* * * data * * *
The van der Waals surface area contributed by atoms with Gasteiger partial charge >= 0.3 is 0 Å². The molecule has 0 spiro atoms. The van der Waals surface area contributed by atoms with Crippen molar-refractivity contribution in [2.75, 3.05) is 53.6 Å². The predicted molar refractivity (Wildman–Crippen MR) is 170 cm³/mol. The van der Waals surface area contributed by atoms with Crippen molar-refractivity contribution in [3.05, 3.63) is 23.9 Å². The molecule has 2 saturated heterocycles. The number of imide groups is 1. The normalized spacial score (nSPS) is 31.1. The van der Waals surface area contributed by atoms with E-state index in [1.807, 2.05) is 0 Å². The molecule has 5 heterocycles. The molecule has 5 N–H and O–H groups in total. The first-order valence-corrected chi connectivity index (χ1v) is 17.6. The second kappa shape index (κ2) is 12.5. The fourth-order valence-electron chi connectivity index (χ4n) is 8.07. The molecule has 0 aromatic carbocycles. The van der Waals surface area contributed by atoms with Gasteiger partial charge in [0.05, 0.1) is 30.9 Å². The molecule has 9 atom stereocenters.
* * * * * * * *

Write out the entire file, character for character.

The van der Waals surface area contributed by atoms with Gasteiger partial charge >= 0.3 is 0 Å². The molecule has 0 spiro atoms. The van der Waals surface area contributed by atoms with Crippen molar-refractivity contribution in [2.75, 3.05) is 53.6 Å². The predicted molar refractivity (Wildman–Crippen MR) is 170 cm³/mol. The van der Waals surface area contributed by atoms with Crippen molar-refractivity contribution in [3.05, 3.63) is 23.9 Å². The molecule has 2 saturated heterocycles. The number of imide groups is 1. The normalized spacial score (nSPS) is 31.1. The van der Waals surface area contributed by atoms with E-state index in [1.807, 2.05) is 0 Å². The molecule has 5 heterocycles. The molecule has 5 N–H and O–H groups in total. The first-order valence-corrected chi connectivity index (χ1v) is 17.6. The second kappa shape index (κ2) is 12.5. The fourth-order valence-electron chi connectivity index (χ4n) is 8.07. The molecule has 0 aromatic carbocycles. The van der Waals surface area contributed by atoms with Gasteiger partial charge in [0.05, 0.1) is 30.9 Å². The molecule has 9 atom stereocenters.